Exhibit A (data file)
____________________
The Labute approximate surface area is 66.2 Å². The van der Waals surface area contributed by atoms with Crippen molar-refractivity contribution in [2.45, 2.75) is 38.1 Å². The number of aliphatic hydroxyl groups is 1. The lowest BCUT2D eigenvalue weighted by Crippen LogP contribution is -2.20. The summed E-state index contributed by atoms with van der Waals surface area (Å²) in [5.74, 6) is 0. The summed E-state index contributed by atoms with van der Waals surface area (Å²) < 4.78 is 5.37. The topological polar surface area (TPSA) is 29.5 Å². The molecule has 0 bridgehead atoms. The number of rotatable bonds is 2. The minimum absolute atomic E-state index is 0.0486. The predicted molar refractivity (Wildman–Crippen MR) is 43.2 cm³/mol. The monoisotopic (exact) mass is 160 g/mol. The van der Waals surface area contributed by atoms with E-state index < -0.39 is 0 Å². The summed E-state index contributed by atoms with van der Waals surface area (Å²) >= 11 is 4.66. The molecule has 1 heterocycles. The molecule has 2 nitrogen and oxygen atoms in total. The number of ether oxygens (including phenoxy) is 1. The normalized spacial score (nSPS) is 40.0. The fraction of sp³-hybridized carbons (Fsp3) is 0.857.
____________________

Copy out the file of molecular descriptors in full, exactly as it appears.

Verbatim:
The Labute approximate surface area is 66.2 Å². The van der Waals surface area contributed by atoms with Crippen molar-refractivity contribution in [2.45, 2.75) is 38.1 Å². The number of aliphatic hydroxyl groups is 1. The lowest BCUT2D eigenvalue weighted by Crippen LogP contribution is -2.20. The summed E-state index contributed by atoms with van der Waals surface area (Å²) in [5.74, 6) is 0. The summed E-state index contributed by atoms with van der Waals surface area (Å²) < 4.78 is 5.37. The topological polar surface area (TPSA) is 29.5 Å². The molecule has 0 bridgehead atoms. The number of rotatable bonds is 2. The minimum absolute atomic E-state index is 0.0486. The predicted molar refractivity (Wildman–Crippen MR) is 43.2 cm³/mol. The monoisotopic (exact) mass is 160 g/mol. The van der Waals surface area contributed by atoms with E-state index < -0.39 is 0 Å². The summed E-state index contributed by atoms with van der Waals surface area (Å²) >= 11 is 4.66. The molecule has 1 heterocycles. The molecule has 2 nitrogen and oxygen atoms in total. The number of ether oxygens (including phenoxy) is 1. The normalized spacial score (nSPS) is 40.0. The fraction of sp³-hybridized carbons (Fsp3) is 0.857.